Changing Culture: A Study in Cultural Engagement

Michael Craven | Center for Christ & Culture | Monday, October 18, 2010

Changing Culture: A Study in Cultural Engagement

Changing from the culture of death to a culture of life.
This is really an audacious statement when you think about it and yet we talk of changing the culture all the time, as if this is an easy thing to do. Of course, as Christians, we do desire to see the culture reflect values and beliefs that represent the kingdom and honor Christ. However, when we speak this way we are speaking in terms that reflect an inadequate understanding of culture‚ what it is and how it is formed. Furthermore, such declarations assume that culture is a rather simple state of affairs—the mere rearrangement of which will yield a different culture. The fact is, culture is a far more complex phenomenon‚ especially our culture today with its extraordinary contest and synthesis of ideas, values, and worldviews.

As to the means of achieving this "rearrangement," the prevailing view seems to be, "If you can change the hearts and minds of enough people, the culture will necessarily follow." Over the course of the next several weeks, I will challenge this assumption and offer what I think—and what history seems to prove—is a far more effective approach to cultural engagement, especially if the goal is real change in the society's values and beliefs.

In light of the "hearts and minds" approach, there have‚ over the years‚ arisen a multitude of well-intended—mostly conservative—organizations built upon this premise. However, I would argue that this approach tends to only garner a constituency of like-minded folks; those who already share the same hearts and minds. What they generally fail to achieve in any measure are conversions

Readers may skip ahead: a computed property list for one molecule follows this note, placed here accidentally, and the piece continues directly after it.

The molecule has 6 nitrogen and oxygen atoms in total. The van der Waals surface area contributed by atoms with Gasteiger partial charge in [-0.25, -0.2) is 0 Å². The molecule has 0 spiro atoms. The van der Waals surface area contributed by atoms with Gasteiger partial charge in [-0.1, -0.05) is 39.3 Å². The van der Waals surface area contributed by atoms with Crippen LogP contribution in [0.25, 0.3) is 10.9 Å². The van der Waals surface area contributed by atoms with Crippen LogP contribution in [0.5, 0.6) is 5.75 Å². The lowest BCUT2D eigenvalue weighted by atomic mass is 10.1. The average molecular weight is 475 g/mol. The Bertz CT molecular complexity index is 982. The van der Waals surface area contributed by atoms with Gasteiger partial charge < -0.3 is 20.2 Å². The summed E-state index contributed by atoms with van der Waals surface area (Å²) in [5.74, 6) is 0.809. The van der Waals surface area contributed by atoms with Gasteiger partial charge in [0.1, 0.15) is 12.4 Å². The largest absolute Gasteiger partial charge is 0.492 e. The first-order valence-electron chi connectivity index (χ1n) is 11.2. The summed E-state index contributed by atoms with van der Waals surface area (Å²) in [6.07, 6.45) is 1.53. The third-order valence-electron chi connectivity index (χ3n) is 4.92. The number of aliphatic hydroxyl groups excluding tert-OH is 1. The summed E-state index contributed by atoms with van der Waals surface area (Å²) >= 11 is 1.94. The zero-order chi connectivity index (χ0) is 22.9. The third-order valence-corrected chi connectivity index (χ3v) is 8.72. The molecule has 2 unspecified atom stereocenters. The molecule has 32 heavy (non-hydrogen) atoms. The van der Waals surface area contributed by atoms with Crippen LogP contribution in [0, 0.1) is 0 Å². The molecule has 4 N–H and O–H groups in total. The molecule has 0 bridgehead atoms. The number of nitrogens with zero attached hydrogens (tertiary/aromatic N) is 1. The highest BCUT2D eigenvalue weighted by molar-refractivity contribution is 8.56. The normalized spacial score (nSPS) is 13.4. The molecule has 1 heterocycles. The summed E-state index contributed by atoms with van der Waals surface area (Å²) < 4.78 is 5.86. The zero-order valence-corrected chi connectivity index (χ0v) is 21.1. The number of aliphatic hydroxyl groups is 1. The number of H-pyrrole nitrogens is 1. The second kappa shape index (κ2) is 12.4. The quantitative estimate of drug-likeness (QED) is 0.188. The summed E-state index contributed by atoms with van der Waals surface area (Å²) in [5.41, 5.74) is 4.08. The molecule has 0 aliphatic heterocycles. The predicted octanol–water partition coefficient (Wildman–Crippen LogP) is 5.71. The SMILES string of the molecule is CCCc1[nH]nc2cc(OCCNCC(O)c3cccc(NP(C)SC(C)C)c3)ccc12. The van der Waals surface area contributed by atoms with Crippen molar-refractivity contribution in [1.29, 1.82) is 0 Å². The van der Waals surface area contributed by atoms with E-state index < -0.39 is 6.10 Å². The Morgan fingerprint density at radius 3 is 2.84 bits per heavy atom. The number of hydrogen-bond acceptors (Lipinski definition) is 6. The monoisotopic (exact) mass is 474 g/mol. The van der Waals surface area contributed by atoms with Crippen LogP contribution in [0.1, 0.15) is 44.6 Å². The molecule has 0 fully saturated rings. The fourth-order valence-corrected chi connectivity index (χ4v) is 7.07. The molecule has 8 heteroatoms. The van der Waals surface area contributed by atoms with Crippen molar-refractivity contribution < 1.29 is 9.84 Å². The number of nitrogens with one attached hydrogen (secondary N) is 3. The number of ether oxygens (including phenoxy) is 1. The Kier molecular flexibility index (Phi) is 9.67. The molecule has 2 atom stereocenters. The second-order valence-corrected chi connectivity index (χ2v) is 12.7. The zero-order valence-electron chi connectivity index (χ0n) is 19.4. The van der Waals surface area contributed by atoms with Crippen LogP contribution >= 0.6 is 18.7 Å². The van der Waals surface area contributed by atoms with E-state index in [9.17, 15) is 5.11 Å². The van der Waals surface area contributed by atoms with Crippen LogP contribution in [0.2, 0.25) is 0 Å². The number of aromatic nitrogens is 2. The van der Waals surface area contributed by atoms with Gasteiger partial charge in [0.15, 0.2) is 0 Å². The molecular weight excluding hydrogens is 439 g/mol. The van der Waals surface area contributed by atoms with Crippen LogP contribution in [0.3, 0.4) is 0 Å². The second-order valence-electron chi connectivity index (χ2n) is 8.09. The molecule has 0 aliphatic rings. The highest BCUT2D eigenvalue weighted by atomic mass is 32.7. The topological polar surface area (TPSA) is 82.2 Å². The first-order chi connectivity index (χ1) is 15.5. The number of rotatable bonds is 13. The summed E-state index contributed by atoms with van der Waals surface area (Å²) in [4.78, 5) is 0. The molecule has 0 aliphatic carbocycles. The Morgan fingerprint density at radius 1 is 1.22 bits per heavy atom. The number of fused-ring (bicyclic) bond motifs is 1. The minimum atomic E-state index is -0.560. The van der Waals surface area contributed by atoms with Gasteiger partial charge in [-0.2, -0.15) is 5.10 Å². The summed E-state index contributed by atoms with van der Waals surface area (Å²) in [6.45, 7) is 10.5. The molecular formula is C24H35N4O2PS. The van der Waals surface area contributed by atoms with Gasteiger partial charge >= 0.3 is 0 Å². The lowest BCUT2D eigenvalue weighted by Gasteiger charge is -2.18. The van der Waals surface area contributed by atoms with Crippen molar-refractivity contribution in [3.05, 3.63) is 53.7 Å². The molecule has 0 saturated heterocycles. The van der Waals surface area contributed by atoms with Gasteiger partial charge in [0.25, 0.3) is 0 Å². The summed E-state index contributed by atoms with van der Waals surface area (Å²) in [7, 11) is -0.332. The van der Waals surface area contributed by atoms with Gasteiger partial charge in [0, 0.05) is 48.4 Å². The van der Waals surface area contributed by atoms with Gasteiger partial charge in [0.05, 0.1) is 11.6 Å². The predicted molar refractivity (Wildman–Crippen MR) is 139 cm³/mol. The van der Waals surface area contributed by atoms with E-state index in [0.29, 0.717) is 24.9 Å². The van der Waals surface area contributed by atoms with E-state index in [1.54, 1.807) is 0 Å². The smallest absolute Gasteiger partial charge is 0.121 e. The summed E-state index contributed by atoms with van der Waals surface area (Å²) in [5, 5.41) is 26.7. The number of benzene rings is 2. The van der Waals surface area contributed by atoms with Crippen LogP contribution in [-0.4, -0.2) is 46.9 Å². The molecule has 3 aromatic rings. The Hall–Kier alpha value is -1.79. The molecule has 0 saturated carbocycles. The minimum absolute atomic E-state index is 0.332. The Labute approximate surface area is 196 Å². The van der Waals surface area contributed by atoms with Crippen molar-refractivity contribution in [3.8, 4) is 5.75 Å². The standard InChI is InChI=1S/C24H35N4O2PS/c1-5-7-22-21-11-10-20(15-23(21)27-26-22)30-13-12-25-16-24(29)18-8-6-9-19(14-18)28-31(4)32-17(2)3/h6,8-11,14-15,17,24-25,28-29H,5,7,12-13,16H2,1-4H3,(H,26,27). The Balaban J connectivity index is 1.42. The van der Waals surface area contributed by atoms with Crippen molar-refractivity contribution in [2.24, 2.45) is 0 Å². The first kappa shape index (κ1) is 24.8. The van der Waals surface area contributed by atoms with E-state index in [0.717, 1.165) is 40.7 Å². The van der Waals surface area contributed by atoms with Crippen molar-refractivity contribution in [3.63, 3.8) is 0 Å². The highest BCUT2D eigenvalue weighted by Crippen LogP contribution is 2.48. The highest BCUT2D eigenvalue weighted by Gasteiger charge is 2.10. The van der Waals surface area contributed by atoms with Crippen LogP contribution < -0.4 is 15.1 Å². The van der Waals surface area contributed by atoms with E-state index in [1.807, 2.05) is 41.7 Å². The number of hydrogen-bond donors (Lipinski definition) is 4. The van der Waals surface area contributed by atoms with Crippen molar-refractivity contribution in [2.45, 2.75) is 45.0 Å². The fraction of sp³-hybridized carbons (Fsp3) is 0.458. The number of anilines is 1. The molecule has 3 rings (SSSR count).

‚ meaning the persuasion from one side of an issue to the other.  This reality ultimately leads to a shift—intended or otherwise—in strategy. What often begins as an earnest effort at public persuasion—the affirmation of a higher ideal—inevitably gives way to political advocacy on behalf of the organization's constituents. The already converted don't need to be persuaded; what they want is to see their view of the world advanced over and against all other competitors. They want a "champion" who will insure their view triumphs.

This change in approach to cultural engagement is largely the result of politicization. What do I mean by politicization? Several weeks ago, In James Davidson Hunter's recent book, To Change the World: The Irony, Tragedy, and Possibility of Christianity in the Late Modern World (Oxford University Press, 2010), he argues that "in response to a thinning consensus of substantive beliefs and dispositions in the larger culture, there has been a turn toward politics as a foundation and structure for social solidarity." Hunter is saying is that due to the disintegration of common values, worldviews, and the like that now animate our pluralistic culture, our society is increasingly polarized as competing interests seek to establish their respective views as the right view. As a consequence, persuasion is thought to be an inadequate way of competing, so in order to defend (or advance) our view, we resort to worldly forms of power—namely political power.